BRAIDED HOSE; Hands down, I admit I love its looks. BUT I hate having to use the damn stuff ! 99.9% of problems are caused in the making of a hose, firstly you cut a length to size, without a diamond saw its practically impossible to cut cleanly, then you inspect the cuts, one tiny nick in the PTFE and you throw your carefully cut length away, then you fit the back nut and have to separate the braid from the PTFE, WITHOUT NICKING IT and insert the olive. You carefully insert the fitting into the pipe (do a few and your hands will be red raw !) and moly lube the threads, now tighten the back nut to the appropriate torque setting for the size of fitting / hose (the reason they make alloy spanners, it shouldn't be that bloody tight ). Hopefully you managed to do both ends without falling foul of any number of miniscule pit-falls and you get to pressure test the hose. Crimping isn't much different, just make sure the machine stays calibrated and the dies stay clean or you might as well foul about with a compression fitting because it'll fail the same. Now do you wonder if that shiny braided pipe was made by someone who cares ? Maybe it was made by someone on piece rate, checking every one in a hundred because the firm accepts a return rate of 10%, they don't care if the crimping has constricted the pipe 50%. If braided gets damaged it is VERY hard to tell, apart from a slightly uneven braid or maybe a slight flattening it looks fine, pressure test it and find out, better than that try holding a test pressure for a while, the number of hoses I see fail the extended test is unbelievable. Braided isn't tough, it isn't heat proof, metal is an extremely good conductor and just because it's used for brake pipes doesn't mean it doesn't expand, it just expands less than reinforced RUBBER, in comparison to nylon it expands a lot. Braided pipe is a PTFE core surrounded by a steel braid that is bonded physically to the core (the wire bites into the ptfe) the connector is simply a smooth tube that goes inside the PTFE, it's held in place against pressure by placing a tapered olive between the braid and PTFE core and using a nut with the same taper to wedge the braid under the nut while at the same time "crushing" the olive around the PTFE, clamping the PTFE onto the spigot (like a jubilee clip). In theory it works fine. BUT, if the PTFE core is nicked or damaged in any way during the cutting of the pipe or during the fitting of the olive or even while pushing the spigot into the pipe, that clamping force will split the PTFE. Overtightening the nut also forces the braid to dig to tightly into the olive and put an uneven stress on the PTFE, again splitting the PTFE. A slight mark or roughness on the spigot has the same effect. PTFE is a funny material, when clamped to these pressures it only takes a minute scratch or fault to propagate a split. Overtightening also has another effect, that spigot isn't all that strong, it is actually fairly easy to reduce its internal diameter by overtightening the nut, this leads to an uneven shape and again splits the pipe or causes a leak between PTFE and spigot. My advice would be for you to get an old braided brake pipe and take one of the fittings apart, seeing how it's actually made is frightening. In fact just go and look at a few braided pipes used in brakes and see how many appear to be damp near the fitting. That dampness is caused by leaking brake fluid, if you don't believe me have it pressure tested by a hydraulic company. A PROPERLY MADE BRAIDED PIPE IS VERY GOOD AND I HAVE NO HESITATIONS USING ONE FOR MY BRAKES. Unfortunately it's just so easy to un-properly make one ! The difference between one made too loose and leaking, and one too tight and leaking / damaged can be as little as half a turn of the nut. The only way you can tell braided is damaged is with a professional extended pressure test. I used to make, fit and sell braided, and I couldn't tell by looking whether it was going to pass, does that tell you something?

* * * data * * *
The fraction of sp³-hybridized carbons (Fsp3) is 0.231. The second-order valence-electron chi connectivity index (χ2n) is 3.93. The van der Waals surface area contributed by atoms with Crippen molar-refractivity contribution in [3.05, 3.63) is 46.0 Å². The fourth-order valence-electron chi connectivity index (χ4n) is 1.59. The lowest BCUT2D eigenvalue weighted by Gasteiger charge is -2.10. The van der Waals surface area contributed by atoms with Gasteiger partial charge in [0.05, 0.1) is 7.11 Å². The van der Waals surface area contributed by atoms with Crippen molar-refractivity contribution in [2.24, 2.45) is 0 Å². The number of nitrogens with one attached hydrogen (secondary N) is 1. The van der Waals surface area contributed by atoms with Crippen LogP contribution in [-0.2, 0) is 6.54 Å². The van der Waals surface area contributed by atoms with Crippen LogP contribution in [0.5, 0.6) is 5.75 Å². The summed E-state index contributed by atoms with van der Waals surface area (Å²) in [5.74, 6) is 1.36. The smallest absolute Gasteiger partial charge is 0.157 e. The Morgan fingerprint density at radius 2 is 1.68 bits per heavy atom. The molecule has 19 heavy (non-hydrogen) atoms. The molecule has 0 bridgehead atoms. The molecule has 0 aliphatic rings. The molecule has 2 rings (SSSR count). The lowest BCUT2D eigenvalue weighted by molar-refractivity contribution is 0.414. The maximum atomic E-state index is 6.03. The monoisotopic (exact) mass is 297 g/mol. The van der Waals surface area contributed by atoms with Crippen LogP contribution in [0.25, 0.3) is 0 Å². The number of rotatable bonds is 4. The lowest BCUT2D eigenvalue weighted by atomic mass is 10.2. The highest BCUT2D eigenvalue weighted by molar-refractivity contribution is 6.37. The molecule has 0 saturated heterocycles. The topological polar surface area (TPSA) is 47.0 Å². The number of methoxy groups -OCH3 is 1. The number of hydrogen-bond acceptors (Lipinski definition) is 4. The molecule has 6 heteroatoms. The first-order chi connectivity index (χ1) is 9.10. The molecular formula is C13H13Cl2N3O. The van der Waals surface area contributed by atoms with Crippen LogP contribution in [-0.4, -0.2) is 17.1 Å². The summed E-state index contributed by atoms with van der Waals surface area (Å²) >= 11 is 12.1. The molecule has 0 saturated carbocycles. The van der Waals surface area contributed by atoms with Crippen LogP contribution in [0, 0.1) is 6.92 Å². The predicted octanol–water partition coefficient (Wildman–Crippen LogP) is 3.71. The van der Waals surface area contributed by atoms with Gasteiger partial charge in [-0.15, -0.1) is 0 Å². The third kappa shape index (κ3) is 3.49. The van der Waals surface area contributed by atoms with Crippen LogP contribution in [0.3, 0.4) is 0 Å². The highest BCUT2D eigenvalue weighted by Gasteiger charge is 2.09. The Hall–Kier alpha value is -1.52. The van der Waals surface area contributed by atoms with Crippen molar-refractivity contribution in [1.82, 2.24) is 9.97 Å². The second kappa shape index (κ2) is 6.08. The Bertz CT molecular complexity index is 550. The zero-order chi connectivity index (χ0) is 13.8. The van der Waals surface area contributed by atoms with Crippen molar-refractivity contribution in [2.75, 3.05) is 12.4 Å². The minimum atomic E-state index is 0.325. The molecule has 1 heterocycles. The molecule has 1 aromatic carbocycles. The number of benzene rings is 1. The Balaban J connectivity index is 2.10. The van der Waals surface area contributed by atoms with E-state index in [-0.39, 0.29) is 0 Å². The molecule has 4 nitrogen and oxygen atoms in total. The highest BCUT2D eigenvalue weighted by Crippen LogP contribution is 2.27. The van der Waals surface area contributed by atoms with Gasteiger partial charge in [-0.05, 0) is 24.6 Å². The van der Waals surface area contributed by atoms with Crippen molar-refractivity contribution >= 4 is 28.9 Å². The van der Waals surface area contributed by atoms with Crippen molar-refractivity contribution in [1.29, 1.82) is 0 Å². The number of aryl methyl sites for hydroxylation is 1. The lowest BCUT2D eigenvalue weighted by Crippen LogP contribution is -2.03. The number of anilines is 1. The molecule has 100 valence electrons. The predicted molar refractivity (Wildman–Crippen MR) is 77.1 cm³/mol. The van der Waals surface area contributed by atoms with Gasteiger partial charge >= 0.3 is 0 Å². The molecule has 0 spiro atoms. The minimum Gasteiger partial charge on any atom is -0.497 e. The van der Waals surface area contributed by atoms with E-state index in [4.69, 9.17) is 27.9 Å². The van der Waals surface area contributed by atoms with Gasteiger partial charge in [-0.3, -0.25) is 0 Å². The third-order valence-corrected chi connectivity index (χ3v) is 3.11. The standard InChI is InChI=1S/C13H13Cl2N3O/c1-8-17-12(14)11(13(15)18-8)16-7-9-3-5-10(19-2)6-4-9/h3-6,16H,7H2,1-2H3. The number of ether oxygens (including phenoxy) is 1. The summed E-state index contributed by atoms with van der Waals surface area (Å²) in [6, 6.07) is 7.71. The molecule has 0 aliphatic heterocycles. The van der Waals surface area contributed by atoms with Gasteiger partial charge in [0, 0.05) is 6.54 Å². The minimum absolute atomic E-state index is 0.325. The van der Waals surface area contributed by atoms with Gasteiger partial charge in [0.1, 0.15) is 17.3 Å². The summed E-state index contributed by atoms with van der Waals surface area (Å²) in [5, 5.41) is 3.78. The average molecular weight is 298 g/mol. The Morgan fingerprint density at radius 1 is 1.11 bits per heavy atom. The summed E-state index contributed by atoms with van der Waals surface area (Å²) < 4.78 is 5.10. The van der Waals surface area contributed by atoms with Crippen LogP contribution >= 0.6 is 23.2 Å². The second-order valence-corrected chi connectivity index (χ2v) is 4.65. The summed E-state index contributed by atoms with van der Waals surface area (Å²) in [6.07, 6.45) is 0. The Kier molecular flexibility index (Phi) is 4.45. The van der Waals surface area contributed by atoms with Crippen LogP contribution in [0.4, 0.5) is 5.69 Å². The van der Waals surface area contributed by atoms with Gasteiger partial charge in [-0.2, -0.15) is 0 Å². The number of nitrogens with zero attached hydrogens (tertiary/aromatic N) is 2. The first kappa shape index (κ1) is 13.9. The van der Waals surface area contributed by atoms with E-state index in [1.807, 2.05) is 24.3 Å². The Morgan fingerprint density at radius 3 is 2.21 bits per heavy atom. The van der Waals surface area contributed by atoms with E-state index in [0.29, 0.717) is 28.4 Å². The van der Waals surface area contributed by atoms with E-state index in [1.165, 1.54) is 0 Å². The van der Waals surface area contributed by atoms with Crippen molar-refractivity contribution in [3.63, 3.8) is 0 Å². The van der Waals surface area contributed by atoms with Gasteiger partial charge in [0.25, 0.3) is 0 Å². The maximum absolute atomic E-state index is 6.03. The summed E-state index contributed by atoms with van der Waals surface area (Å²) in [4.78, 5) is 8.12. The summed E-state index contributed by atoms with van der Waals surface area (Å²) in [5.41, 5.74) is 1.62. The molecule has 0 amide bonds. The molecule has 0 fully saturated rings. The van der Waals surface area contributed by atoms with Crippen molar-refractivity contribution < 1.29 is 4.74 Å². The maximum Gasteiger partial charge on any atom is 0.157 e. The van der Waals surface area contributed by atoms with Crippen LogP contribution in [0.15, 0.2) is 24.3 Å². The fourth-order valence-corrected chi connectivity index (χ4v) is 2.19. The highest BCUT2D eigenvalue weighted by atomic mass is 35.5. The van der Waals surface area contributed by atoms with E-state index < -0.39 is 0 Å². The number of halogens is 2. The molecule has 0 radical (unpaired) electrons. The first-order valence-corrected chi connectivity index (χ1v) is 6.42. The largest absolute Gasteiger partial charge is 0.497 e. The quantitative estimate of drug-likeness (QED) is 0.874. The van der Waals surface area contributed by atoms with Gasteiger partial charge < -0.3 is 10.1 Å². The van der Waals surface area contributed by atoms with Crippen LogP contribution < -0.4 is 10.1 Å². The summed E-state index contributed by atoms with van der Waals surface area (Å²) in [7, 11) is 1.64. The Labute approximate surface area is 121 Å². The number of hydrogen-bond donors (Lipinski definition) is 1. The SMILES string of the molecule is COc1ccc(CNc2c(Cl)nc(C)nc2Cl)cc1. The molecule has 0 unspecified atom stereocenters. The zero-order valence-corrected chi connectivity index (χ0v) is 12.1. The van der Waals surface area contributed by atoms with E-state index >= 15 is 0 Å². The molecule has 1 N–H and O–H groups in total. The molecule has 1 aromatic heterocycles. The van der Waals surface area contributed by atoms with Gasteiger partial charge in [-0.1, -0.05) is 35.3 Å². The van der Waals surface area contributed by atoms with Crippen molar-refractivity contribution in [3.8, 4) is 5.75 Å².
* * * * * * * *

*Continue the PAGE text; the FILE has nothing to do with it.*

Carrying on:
NYLON hose; Cut it with anything that doesn't crimp it, fit back nut and olive, then assemble. No it doesn't like damage but then it isn't easy to bloody damage ! It'll stand a fair amount of abrasion without rupturing, it takes impact damage very well, one thing it really doesn't like is kinking, when you kink it the area generally turns white (on black pipe) in fact any damage turns white !